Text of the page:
Meet the Students of CGS: Helping to Sustain Recovery

in News and Events, Spotlight, Students
August 6th, 2018

Raymond spoke to the Boston University Community Service Center about his involvement in Project Hope. Read more in the interview.

Almost one in five unemployed people use illicit drugs. But do people lose their jobs because they are addicted to drugs, or do they become addicted to drugs when they face the stress of unemployment? The evidence suggests unemployment is a risk factor for drug abuse, so workforce development is a key part of helping people recover from substance abuse. Raymond Rosenbloom (CGS’16, SAR’18) helped recovering substance users through his work with the Gavin Foundation, a drug rehabilitation program in Boston.

Rosenbloom worked with the Gavin Foundation from his sophomore year through his senior year via Project Hope, a public health program of the Boston University Community Service Center. During his junior year, he became program manager of Project Hope and worked with another student, Katie Mossburg (ENG’20), to write a proposal to receive funding through the Santander Urban Impact Microgrant Program. Zachary Hobbs, director of the BU Community Service Center, said the program “supported students intellectually and financially as they explored more deeply a community partner, a social justice challenge, or an opportunity for connection between BU and our Boston neighbors.”

A poster for the Workforce Development Program, courtesy of Raymond Rosenbloom

Hobbs said, “The Santander Urban Impact Microgrant offered Raymond the chance to partner more closely with Gavin Foundation, developing his skills as a civic leader and agent of change while providing a critical, unmet resource to the organization and its clients.” Rosenbloom worked with Rodney Dailey of the Gavin Foundation to support its workforce

development program. The program provided USB flash drives with job search and interview tips, and TJX giftcards so participants could buy appropriate interview attire. Rosenbloom and other volunteers helped write three to six resumes a week for the program participants.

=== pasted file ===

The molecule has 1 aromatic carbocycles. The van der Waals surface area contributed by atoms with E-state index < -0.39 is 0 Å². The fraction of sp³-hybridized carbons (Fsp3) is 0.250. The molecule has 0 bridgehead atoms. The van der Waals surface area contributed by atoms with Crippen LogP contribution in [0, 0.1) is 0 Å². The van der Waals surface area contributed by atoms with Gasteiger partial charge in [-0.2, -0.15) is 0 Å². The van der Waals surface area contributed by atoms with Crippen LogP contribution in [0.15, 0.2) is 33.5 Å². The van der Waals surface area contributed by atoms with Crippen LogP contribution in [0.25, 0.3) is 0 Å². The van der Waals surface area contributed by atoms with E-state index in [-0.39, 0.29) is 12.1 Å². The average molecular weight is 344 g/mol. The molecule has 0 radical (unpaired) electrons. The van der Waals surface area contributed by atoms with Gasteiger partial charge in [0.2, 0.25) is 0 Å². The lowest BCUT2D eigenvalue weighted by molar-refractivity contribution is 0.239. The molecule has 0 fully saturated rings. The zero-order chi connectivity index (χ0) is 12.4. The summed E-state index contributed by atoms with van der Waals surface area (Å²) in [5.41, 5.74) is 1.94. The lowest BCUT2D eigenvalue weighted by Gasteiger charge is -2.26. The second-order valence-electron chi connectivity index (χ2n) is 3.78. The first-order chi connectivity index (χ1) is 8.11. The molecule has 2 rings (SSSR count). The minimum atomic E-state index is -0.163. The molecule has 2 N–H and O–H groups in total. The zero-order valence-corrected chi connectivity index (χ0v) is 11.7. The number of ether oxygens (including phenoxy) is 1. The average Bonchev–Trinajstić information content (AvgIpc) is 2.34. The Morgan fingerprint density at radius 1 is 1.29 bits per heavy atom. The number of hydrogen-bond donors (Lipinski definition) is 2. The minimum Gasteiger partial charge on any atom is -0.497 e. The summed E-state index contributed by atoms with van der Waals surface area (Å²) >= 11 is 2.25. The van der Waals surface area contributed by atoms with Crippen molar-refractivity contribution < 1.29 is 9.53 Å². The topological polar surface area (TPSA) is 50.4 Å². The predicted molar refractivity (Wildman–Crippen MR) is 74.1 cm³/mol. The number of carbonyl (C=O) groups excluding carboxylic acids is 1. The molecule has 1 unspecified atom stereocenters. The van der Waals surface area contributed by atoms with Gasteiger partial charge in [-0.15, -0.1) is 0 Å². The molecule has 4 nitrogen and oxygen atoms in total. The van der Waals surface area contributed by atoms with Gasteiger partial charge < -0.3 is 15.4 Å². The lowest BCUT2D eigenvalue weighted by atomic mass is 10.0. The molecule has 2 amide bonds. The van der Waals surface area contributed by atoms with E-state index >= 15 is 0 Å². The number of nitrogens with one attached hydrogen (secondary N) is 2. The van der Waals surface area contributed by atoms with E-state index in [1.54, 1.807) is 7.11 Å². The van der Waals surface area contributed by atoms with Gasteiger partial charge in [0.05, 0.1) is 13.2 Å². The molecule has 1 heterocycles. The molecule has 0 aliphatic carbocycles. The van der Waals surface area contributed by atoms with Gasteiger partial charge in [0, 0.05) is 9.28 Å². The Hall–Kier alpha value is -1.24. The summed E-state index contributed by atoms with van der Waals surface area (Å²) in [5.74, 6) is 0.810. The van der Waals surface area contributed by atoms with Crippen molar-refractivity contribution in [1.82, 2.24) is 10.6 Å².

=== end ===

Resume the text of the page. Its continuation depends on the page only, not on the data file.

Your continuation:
Rosenbloom said, “Working with clients at the Gavin Foundation has highlighted how important economic and employment status are in the recovery process. I have been inspired by the perseverance and myriad of skills/talents that many of the folks we help write resumes for have, and frustrated by the degree to which substance use disorders are seen as a law enforcement issue rather than as a public health issue, particularly for minorities. It has also been a great privilege to work with Rodney Dailey and see his passion and skills in creating and managing an efficient and organized workforce development program.”

Although he graduated in May 2018, Rosenbloom is still involved in with the Gavin Foundation. He’s planning an event to recognize the workforce development program’s partnerships with employers who have hired many of the folks who have graduated the program. In the fall of 2018, he plans to begin a master of medical science before applying to medical school in 2019 and beginning his career in primary care. The Santander Urban Impact Microgrant program has been discontinued, but students can still turn to the Community Service Center for resources and support to meaningfully strengthen their community engagement.

Comments are closed.